• a loss of organic matter because of higher decomposition rates (e.g. increased temperature, drying of wetlands);
  • erosion as a result of more frequent extreme rainfall events;
  • reduced trafficability as a result of periods of increased soil wetness;
  • a reduction in soil fertility;
  • increased and changing pest loads;
  • a change of vegetation type and an increase in plant growth (both crops and natural vegetation).


Sealing is the permanent covering of soil with hard surfaces such as roads and buildings. The impacts that the sealing of soils can have are:

  • loss of all soil functions;
  • loss of high quality agricultural land;
  • loss of natural habitat;
  • increased flood risk by making run-off more rapid and peak discharge greater;
  • habitat fragmentation.


Compaction is the process by which soil particles are forced closer together reducing soil porosity. This is caused by heavy machinery traffic and, to a lesser extent, by animals trampling on wet soils. The impacts this can have are:

  • the number and size of pores within soil is reduced, especially larger pores needed to circulate air throughout the soil;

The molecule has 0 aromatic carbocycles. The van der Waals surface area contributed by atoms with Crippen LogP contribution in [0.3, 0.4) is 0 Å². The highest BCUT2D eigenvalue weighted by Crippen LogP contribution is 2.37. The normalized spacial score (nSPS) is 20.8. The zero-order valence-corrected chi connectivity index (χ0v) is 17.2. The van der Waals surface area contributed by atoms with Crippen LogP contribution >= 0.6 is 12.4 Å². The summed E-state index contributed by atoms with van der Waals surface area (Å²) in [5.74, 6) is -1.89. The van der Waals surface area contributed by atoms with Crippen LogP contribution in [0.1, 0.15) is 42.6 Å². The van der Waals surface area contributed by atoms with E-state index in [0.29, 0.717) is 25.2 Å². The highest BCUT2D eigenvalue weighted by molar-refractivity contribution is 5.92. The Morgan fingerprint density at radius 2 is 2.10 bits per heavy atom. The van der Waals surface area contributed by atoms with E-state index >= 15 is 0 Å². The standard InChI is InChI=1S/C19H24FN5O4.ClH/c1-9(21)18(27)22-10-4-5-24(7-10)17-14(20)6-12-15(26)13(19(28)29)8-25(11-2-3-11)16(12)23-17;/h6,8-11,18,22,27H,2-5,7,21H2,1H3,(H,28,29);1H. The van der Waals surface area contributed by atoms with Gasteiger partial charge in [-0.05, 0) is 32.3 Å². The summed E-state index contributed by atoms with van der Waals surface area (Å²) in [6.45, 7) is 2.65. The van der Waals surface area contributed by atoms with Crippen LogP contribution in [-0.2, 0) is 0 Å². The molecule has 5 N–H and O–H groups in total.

• a reduction in the capacity of water that soil can hold;
  • an increase in anaerobic subsurface conditions, reducing the amount of oxygen available to organisms and increasing the risk of nitrogen dioxide and methane production;
  • formation of cemented layers;
  • a reduction of root growth and therefore plant development;
  • loss of biodiversity as pores become too small to allow soil invertebrates to move through the soil;
  • an increase in run-off and flooding.


Erosion is a naturally occurring process in which soil particles become detached (usually from the soil surface) by wind or water. Erosion rates can be increased as a result of human activities such as the removal of protective vegetation cover by farming, over-grazing, down-hill ploughing and soil compaction, all of which threaten soil quality. The effects that soil erosion can have are:

  • a reduction in soil fertility due to loss of nutrient-rich topsoil;
  • loss of carbon stored in the soil;
  • diffuse pollution of surface watercourses with nutrients and contaminants (e.g. pesticides, fertilisers);